by David Safier
The Goldwater Institute should have chimed in weeks ago on the burgeoning Arpaio scandals. Based on past statements, it should have come out against Sheriff Joe. But it has been silent. Why?
(Hint: G.I. was equally silent on SB1070, even though it should have come out against the law based on its earlier immigration stands.)
My answer about the "watchdog" Institute's silence is simple. It is afraid of offending its donors.
Some history: Goldwater Institute has gone after Arpaio in the past, hard. In 2008, it published a long policy report, Mission Unaccomplished: The Misplaced Priorities of the Maricopa County Sheriff’s Office, which tore into Arpaio and his practices. It includes a section on immigration sweeps, discussing how costly and ineffective they were. In 2009, G.I. went after Arpaio in yet another policy report, Justice Denied: The Improper Clearance of Unsolved Crimes by the Maricopa County Sheriff’s Office. Both pieces were by Clint Bolick, G.I.'s legal eagle.
Today, Bolick got himself a semi-glowing article in, of all places, the NY Times. He was referred to in the headline as A Watchdog for Conservative Ideals. Oddly, he and I are on the same side in a few of the causes he decided to champion which were mentioned in the article -- defending the right of a tattoo parlor to set up shop in an upscale Tempe shopping area and the right of a cosmetologist to use a Chinese technique where a certain kind of fish nibbles dead skin off a customer's feet. G.I. was on the right side in both cases. And it was also on the right side in its years-old condemnations of Arpaio.
Interestingly, Bolick mentions G.I.'s problems with Arpaio in the NY Times article.
“Our view is that the role of the sheriff is to effectively enforce the law, and we’ve been sharply critical of [Arpaio's] department fulfilling its most basic function,” Mr. Bolick said.
Yet now that Arpaio's gross violations of the law and basic human decency are on national display, his name has not been mentioned either on the G.I. website or recent daily email briefs.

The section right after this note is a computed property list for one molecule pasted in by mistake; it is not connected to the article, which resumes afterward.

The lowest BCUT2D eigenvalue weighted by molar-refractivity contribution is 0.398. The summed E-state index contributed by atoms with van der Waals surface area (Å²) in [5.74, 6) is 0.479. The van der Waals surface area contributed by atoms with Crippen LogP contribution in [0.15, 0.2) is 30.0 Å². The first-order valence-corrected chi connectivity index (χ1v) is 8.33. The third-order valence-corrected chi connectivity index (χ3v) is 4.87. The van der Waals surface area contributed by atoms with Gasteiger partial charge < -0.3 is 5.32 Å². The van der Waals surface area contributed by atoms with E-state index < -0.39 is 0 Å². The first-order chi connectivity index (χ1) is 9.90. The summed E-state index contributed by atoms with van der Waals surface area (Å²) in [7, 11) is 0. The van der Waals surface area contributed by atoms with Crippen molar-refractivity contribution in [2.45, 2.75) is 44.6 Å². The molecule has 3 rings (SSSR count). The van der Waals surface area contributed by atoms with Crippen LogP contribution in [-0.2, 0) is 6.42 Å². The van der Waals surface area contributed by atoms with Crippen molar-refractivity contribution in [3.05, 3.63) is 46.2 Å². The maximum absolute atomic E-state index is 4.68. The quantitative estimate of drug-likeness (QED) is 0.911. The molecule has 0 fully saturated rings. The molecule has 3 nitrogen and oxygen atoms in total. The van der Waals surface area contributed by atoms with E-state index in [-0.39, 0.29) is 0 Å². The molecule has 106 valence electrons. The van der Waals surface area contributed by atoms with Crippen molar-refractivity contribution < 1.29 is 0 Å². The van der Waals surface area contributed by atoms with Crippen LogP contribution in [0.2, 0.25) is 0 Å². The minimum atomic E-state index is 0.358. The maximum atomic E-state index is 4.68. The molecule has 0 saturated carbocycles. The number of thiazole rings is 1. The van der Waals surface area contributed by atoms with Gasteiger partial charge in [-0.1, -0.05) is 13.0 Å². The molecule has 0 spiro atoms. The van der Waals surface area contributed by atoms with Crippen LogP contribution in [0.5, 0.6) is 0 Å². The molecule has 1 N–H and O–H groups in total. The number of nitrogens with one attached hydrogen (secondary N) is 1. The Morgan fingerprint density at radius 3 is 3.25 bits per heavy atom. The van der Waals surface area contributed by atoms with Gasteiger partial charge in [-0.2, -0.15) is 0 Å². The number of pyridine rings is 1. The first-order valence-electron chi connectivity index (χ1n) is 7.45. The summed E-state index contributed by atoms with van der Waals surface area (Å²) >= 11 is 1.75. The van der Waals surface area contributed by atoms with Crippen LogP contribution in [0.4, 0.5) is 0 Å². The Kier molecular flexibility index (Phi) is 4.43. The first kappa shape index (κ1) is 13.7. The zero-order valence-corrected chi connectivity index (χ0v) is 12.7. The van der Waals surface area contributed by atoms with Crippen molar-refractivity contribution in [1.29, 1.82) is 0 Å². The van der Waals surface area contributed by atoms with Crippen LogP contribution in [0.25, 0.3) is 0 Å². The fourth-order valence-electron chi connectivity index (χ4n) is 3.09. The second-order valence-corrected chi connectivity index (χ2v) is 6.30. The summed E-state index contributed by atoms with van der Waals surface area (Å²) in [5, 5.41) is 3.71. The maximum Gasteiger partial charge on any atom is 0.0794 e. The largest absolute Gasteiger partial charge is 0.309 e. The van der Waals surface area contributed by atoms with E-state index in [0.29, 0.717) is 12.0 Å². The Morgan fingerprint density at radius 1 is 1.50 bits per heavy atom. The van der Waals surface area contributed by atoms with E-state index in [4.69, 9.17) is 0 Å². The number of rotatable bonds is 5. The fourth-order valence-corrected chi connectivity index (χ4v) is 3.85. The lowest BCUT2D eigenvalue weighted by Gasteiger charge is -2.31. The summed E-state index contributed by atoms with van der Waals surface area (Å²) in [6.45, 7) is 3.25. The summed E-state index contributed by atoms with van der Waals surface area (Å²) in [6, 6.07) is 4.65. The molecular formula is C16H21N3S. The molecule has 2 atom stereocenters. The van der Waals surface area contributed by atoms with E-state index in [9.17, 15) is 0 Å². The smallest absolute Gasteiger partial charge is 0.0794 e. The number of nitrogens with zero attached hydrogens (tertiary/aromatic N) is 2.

The Arpaio stink was a big part of Brahm Resnik's Sunday Square Off on December 17, and Starlee Rhoades, G.I.'s VP of External Affairs (I think that means she does communications) was a panelist. She tried as hard as she could to hover above the debate, saying the Justice Department still needs to look into the sex crimes cases and voters should be "disgusted and dismayed" the investigation has taken 3 years. Not "disgusted and dismayed" at Arpaio's behavior, but at the DOJ. After Democratic 2010 AG candidate Felecia Rotellini, also a panelist, mentioned the earlier G.I. reports about Arpaio, Rhoades was forced to get a little more specific about recommendations in the reports but still shied away from criticizing Arpaio directly.
Bolick himself gave the reason for G.I.'s recent silence on Arpaio, in a 2010 interview with the Capitol Times. He was asked if G.I.'s stands have gotten it in trouble with donors.
I guess the only time that there’s been some tension is when we published the studies that I wrote on Sheriff Arpaio. We did have some donors who were upset over that.
When Bolick was asked in the same interview why G.I. has "also been extremely quiet about SB1070," Bolick dodged the question, claiming the silence was because of a staff division on the bill, though he admitted,
[P]ersonally I would have voted against SB1070.
The Goldwater Institute loves to praise itself for taking tough stands which are sometimes controversial with conservatives and the business community. But it takes its "courageous" stands on immigration reform and Joe Arpaio when the issue is off the front burner. SB1070 and the recent nation-wide revelations about Arpaio are just too hot for the Institute to handle.
When it comes to offending its donors, G.I. displays its cowardice by committing the sin of omission. Silence can speak as loud as words. In these two instances, G.I.'s silence speaks far louder than words.